Saturday, 23 October 2010

BattleTech 2.1: Uncool Rules

   

Again over on the Classic
BattleTech Forum Herb.B is polling the members on the subject of "Your Top Ten Least Liked pieces of BattleTech technology?" Broken link removed.

First I have to to wonder why bother, as the sample size is going to be far too small to be useful, and the forum members are unlikely to be a truly representative selection of players? I must admit I really didn't get the question, or poll as such. For me there are rules that I like, or think work well, versus those rules that I don't like, because for me they don't work so well. Some are only mildly bad rules and I can live with them, some are so bad that I house rule from the get go.


Being an Old School Player of
BattleTech, what sold me on the game was the fact that it would allow me to simulate the action sequences I saw in Japanese SF anime giant mecha show, which were/are cool. So, using the concept of the "Rule of Cool", here are the rules in BattleTech that I think are not cool.

1. Ammo explosion rules, and the various CASE rules, are so clunky as to be the first thing everyone I know house rules,
so not cool. In fact the ammo explosion rules are a classic example of a broken rule in BattleTech, which is amply illustrated in the explosion of one ton of machine gun ammo equals 200 points of internal damage. My inclination is that an ammo hit equals the damage of the ammo. For example machine gun ammo would be two points, LRM 20 would be 20 points. Internal damage is always bad, but this plays far more reasonably (fun & cool), and would remove a lot of arguments for not carrying auto-cannons etc.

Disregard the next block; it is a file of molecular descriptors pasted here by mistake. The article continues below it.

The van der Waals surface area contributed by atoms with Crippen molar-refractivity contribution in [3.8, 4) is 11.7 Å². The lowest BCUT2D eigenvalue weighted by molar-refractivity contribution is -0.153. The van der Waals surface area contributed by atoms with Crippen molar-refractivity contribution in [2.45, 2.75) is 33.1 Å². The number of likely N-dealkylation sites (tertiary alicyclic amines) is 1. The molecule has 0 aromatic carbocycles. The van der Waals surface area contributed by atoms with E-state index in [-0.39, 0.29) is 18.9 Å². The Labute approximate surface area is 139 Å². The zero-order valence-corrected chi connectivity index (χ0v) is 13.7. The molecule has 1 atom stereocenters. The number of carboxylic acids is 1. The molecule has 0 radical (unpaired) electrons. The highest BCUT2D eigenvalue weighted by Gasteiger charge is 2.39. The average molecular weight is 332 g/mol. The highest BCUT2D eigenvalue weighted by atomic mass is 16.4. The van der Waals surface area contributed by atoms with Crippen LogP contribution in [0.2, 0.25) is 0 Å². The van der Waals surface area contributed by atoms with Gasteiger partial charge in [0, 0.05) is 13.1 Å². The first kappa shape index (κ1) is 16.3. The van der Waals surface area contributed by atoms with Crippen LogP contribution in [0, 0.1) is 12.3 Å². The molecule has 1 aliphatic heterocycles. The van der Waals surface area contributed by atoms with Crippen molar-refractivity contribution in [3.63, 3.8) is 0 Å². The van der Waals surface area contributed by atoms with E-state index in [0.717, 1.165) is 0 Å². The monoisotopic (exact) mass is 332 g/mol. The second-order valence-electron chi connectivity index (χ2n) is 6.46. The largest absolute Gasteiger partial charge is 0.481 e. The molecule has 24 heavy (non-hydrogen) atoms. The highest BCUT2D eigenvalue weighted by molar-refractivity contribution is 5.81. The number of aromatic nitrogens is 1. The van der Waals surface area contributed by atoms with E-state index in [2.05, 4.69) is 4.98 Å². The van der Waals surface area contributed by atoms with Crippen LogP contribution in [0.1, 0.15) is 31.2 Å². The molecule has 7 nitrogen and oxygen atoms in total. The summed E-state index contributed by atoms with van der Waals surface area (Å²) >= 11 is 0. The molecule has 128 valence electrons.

2. Not allowing mechs larger than 100 tons is so not cool. Giant stompy robots are cool. Bigger giant stompy robots have even more cool. Cool is good, rules that get in the way of cool are not good. Of course the reason these rules have never been codified is that there are some flaws in the engine table when they arbitarily shifted the mid-range engines power to weight ratios. As for the record sheets, again these can be adjusted as there is nothing intrinsically stopping one from doing so.

3. The quad mechs rules in
BattleTech are so not cool. Quads are cool, quads with a torso and arms are cool, quads with a torso and a body with four arms are cool. Tripods with, or without arms are cool. Six legged mechs with turrets are cool.BattleTech  is about the rule of cool. Again the rules for having quads that can torso twist, or not (think choice of hand actuators etc for Rifleman etc) is relatively trivial. Record sheets can be adjusted so that quad mech legs are treated like biped arms with two sets of internal spaces. Allowing turrets for quads as their version of the built in torso twist. It's all cool.

4. One-Shot Launchers (SRM, MRM, LRM) rules are a complete waste of time, so again not cool. My reading of the rocket launcher rules suggests that the fix is in, but the will to remove useless stuff is lacking. I can see from an RPG perspective that one-shot launchers may offer more in-character role-play opportunities, but for
BattleTech the boardgame, not so much.